The Voice of Louisville

| December 9, 2010
Terry Meiners

Terry Meiners

Terry Meiners never imagined he’d be doing radio beyond the age of 40, “but here I am 53,” he said last week.,  “I thought surely I’ll be doing,  something utterly mature by 40″ – Meiners paused before grinning,  – “like operating a dunking booth or something.”

The Clear Channel host has held court on his weekday afternoon talk show on 84WHAS for the past 25 years, beginning on Dec. 2, 1985, back in the days when he used to arrive at the studio dressed in a suit and tie.

“I wanted my sons to think I had a real job. I wanted them to see me go to a job and for it to have some meaning and importance,” he laughed. “That ended after the first seven or eight years.”

What hasn’t ended is Meiners’ commitment to the community or the gratitude he feels for his daily four hours on air. “I’ve never, ever wanted to do anything else,” said Meiners. “I always hate when 7 o’clock arrives.”

He gets downright emotional when he talks about what his listeners and colleagues mean to him. “I’m so thankful to the people tuning in and stopping me in Kroger, but the real life force are the people who helped me … when I was down,” he said.

Terry MeinersMeiners has only taken one unscheduled sick day in all the years he’s hosted his show (he had laryngitis), and he’s shared candidly about his relationships, familial and love, the deaths of family members and friends and,  his thoughts on any topic he sets his sights on.

“I am fortunate enough to be living my dream,” said Meiners, who’s proud of the voice he’s been able to give to the Crusade for Children, as well as to the common listener.

Meiners celebrated his 25th anniversary with his girlfriend, Mary George, at the Village Anchor, where he ordered a fried bologna sandwich and cherished the moment. “That was when it really hit me: nothing happened (in 25 years), no one derailed me. It’s like a badge of honor; it’s like a diploma.”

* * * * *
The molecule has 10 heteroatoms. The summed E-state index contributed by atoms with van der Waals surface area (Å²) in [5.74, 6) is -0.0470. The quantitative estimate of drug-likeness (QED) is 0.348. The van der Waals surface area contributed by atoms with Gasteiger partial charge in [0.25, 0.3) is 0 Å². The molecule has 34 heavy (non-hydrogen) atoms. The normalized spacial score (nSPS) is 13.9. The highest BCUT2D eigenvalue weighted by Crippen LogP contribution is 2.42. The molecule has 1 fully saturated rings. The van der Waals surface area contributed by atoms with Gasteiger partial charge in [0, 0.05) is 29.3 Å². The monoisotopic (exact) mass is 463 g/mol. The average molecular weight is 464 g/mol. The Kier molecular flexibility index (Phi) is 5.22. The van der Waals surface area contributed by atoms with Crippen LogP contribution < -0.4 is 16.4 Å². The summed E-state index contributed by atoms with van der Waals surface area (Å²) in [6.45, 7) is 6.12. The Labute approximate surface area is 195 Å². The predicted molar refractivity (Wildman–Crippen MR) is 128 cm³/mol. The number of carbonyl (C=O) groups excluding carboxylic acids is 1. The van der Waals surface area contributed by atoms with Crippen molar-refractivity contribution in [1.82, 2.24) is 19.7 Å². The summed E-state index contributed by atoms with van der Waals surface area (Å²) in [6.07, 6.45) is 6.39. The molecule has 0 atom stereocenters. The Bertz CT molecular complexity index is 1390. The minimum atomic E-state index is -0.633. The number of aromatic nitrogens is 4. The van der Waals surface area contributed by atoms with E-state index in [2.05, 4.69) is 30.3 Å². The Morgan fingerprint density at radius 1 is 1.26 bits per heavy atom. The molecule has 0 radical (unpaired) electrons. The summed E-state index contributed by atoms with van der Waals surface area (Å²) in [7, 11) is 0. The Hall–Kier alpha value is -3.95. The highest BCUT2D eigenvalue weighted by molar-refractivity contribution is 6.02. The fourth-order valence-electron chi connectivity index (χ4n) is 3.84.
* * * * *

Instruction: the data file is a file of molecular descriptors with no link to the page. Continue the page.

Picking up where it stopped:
Terry Meiners and actor/comedian Charlie Murphy.Meiners will spend the latter part of this week celebrating with friends by playing – and staying at – Augusta National Golf Club. “That’s a man dream, a bucket list item,” he said.

So what’s next for the talk show veteran? Exactly what he’s been doing for the past 25 years.

“I’m always prepared for the next thing always. So what’s next for me is the next thing,” Meiners said. “I do know what I’ll do if this doesn’t work out, but there’s no sense in voicing it because this will work out.”

First Link

Terry Meiners conducted the first on-air interview of “The Terry Meiners Show” on 840-AM with Al Purnell, the “Sausage King,” on Dec. 2, 1985.

Full of It

One of Terry Meiners’ most memorable moments occurred when a man walked up to him, poked him in the arm and said, “You’re full of s–t, you know?” Says Terry: “I thought, well there’s two ways you can take that. He gets the jokes or he doesn’t like them.”

Gift of Gab

Terry Meiners’ two favorite interview subjects: Hillary Clinton and the late Charlton Heston.
Worst interview? Gallagher. “That guy is just a nuisance.”

Talking About Terry

See what Terry Meiners’ friends, fans and colleagues have to say about the talk show host at

Tune In To Terry

“The Terry Meiners Show” airs 3 to 7 p.m. weekdays.

Tags: , , , , ,

Category: The Profile

About the Author (Author Profile)

Angie Fenton
Angie Fenton is Managing Editor of The Voice-Tribune, a Blue Equity company. She is also an entertainment correspondent for WHAS11′s new morning show, “Great Day Live!”, which debuted August 22 on Louisville’s ABC affiliate. Additionally, Angie is an entertainment correspondent for the Saturday Morning Show with Ron ‘n’ Mel Fisher on 84WHAS (840 AM) and has served in the same capacity for Churchill Downs, the Kentucky Derby and Kentucky Oaks; Breeders’ Cup; and Circuit of the Americas during the Formula 1 U.S. Grand Prix in November 2012. Angie also serves as an emcee, host, voiceover professional and on-camera commercial talent.

Angie has a bachelor’s and master’s in English from Central Michigan University and began her career as an adjunct professor at her alma mater. She is the youngest of five — four of whom were adopted, including Angie, and none of whom are biologically related. She is also a Michigan native who moved to Kentucky in June 2002. Angie is owned by two dogs — Herbie and Yoda — and feels lucky to have loved and been loved by many more, including Pooch, Jessie, Onyx, Jack and Big Bud, who took his last breath on Christmas Day 2012.

Comments are closed.